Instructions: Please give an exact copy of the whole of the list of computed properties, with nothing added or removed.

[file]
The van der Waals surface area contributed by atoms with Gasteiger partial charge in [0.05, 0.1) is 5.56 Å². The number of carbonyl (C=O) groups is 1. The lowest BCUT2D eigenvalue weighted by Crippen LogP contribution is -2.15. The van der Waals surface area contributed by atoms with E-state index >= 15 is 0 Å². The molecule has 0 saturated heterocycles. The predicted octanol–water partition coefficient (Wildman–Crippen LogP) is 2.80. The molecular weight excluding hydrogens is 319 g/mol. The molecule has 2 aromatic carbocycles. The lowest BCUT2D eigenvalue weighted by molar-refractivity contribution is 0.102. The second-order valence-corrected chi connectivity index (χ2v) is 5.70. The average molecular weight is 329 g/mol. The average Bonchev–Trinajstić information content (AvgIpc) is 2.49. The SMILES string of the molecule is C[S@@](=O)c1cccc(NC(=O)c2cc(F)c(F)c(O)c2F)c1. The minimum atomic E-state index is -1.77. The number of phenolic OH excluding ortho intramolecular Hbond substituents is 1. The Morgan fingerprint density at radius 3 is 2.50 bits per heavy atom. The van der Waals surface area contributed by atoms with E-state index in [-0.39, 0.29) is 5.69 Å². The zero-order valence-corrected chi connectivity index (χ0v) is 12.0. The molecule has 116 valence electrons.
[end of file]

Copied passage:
The van der Waals surface area contributed by atoms with Gasteiger partial charge in [0.05, 0.1) is 5.56 Å². The number of carbonyl (C=O) groups is 1. The lowest BCUT2D eigenvalue weighted by Crippen LogP contribution is -2.15. The van der Waals surface area contributed by atoms with E-state index >= 15 is 0 Å². The molecule has 0 saturated heterocycles. The predicted octanol–water partition coefficient (Wildman–Crippen LogP) is 2.80. The molecular weight excluding hydrogens is 319 g/mol. The molecule has 2 aromatic carbocycles. The lowest BCUT2D eigenvalue weighted by molar-refractivity contribution is 0.102. The second-order valence-corrected chi connectivity index (χ2v) is 5.70. The average molecular weight is 329 g/mol. The average Bonchev–Trinajstić information content (AvgIpc) is 2.49. The SMILES string of the molecule is C[S@@](=O)c1cccc(NC(=O)c2cc(F)c(F)c(O)c2F)c1. The minimum atomic E-state index is -1.77. The number of phenolic OH excluding ortho intramolecular Hbond substituents is 1. The Morgan fingerprint density at radius 3 is 2.50 bits per heavy atom. The van der Waals surface area contributed by atoms with E-state index in [-0.39, 0.29) is 5.69 Å². The zero-order valence-corrected chi connectivity index (χ0v) is 12.0. The molecule has 116 valence electrons.